It Would Mean 'Everything' If WW1 Medal Was Returned, Veteran's Family Says

The family believe the Italian Bronze Medal for military valour may have been sold a couple of decades ago.

The family of a First World War veteran who risked his life to save a machine gun turret have launched an appeal to find the medal he was awarded for bravery.

Sergeant Charles Woolley, from east Staffordshire, was about 23 when he was awarded the Italian Bronze Medal for military valour after being shot in the leg and wounded on the battlefield on 24 January 1917.

Sgt Woolley's great-grandson, Joshua Whitehead, a history student at Leicester's De Monfort University, has launched an appeal to track down the family heirloom.

He told Forces News: "I am obviously very interested in these sort of things, and I think it’s a lot more interesting when it's personal, when it's your family and, I think, it's such a big thing, it’s such a great deal, I don’t think it's fair to let the medal disappear.

"It's almost a part of our history. So, I thought in this day and age with the power of social media and TV, why not launch an appeal.

"For a number of years, we believed it's been lost, quite possibly sold and now my grandfather is the only child left and he’s never actually seen this medal, so it would be good for him to get it back in the family, where it belongs," he added.

The family has two of Sgt Woolley’s medals from the First World War – the British Medal and the Victory Medal.

Sgt Charles Woolley's First World War British War Medal (left) and Victory Medal (right) (Picture: Joshua Whitehead).

Sgt Woolley served in the 3rd Unit, Nigerian Regiment. He sailed to Lagos, Nigeria, on 11 October 1916, on the ‘Mendi’, according to research by Mr Whitehead’s family.

"He was initially in the North Staffordshire Regiment and he went over to France in March 1915 and he was a truck driver over there and he was in the Battle of Loos and then he came back, he went into the London Regiment with 11th Battalion which then went over to Nigeria," said Mr Whitehead.

In the book ‘With the Nigerians in German East Africa’ by W.D Downes, M.C, it describes the moment that led to Sgt Wooley being awarded the medal.

It says: 'At Ngwembe on 24 Jan 1917, when he [Sgt Wooley] was lying on the ground badly wounded, he ordered No. 4535 L.-Cpl. Akande Ilorin to get the machine gun away and leave him on the ground... thus he allowed himself to be taken prisoner in order that his gun might be saved.'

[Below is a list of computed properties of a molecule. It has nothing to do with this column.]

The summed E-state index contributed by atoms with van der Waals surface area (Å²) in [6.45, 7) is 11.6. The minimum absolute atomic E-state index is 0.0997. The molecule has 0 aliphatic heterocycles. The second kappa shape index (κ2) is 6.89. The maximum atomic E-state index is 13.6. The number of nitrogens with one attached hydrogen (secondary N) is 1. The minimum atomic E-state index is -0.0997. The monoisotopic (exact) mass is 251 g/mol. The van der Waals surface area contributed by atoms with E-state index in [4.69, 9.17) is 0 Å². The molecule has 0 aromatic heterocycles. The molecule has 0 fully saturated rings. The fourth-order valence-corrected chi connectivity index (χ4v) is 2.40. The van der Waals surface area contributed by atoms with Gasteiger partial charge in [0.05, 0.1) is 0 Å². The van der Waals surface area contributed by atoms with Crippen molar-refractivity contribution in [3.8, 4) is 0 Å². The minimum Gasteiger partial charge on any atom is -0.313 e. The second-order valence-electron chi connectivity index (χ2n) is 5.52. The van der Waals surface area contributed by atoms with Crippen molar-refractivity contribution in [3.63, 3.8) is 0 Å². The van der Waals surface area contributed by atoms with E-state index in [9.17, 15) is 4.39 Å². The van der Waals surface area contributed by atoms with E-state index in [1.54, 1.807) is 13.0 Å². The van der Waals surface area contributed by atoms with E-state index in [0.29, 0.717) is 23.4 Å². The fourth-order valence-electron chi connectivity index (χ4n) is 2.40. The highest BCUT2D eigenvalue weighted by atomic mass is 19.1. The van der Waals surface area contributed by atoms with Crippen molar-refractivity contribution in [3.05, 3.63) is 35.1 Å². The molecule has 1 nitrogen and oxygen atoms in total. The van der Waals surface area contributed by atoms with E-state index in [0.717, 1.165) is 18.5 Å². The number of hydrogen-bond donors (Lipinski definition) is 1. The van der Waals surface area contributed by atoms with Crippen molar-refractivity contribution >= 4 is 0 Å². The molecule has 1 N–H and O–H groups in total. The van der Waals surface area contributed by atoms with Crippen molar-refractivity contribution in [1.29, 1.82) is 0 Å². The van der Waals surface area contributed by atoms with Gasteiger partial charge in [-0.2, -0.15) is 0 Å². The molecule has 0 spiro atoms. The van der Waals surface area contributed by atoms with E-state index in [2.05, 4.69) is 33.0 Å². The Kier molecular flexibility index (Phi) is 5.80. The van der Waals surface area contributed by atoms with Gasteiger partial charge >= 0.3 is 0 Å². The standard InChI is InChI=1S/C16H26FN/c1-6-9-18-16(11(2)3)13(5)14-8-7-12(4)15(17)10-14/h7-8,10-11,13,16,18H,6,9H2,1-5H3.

Mr Whitehead said the Germans held his great-grandfather for 10 days and "chopped off his leg because of his injuries and eventually returned him to British lines".

"That selfless act saying ‘leave me here and take the gun’ awarded him the medal, ultimately,” he added.

It is thought, during the First World War, the Italian Bronze Medal for military valour was awarded about 60,000 times for individual acts of heroism.

The medal in question should have the name ‘C.Woolley’, along with his number, inscribed on the outer rim.

A copy of the certificate signed by Sir Winston Churchill to show Sgt Woolley was mentioned in a Despatch (Picture: Joshua Whitehead).

Sgt Woolley passed away in 1950 after a lung operation, having been gassed during the war.

Mr Whitehead said it would mean "everything" to have the medal back in the family, adding: "It’s not worth thousands of pounds, it’s the sentimental value of it.

"For me as a younger generation, it's important to understand what went on before and to recognise the actions," he continued.

"It's a physical piece of history, and it belongs in our family."

Sgt Woolley was also mentioned in a Despatch from Lieutenant General J. L. Van Deventer in which he received a certificate signed by Sir Winston Churchill, Secretary of State for War at the time, thanking him for his "gallant and distinguished services in the field".

Mr Whitehead said: "He deserves to be recognised, and I feel like the best way to do that is for the medal to be back in our family where we can appreciate it."

If anyone knows the whereabouts of the medal, they can contact Joshua Whitehead via email: [email protected].

Cover image: Sgt Charles Woolley joined the Army in 1914 (Picture: Joshua Whitehead).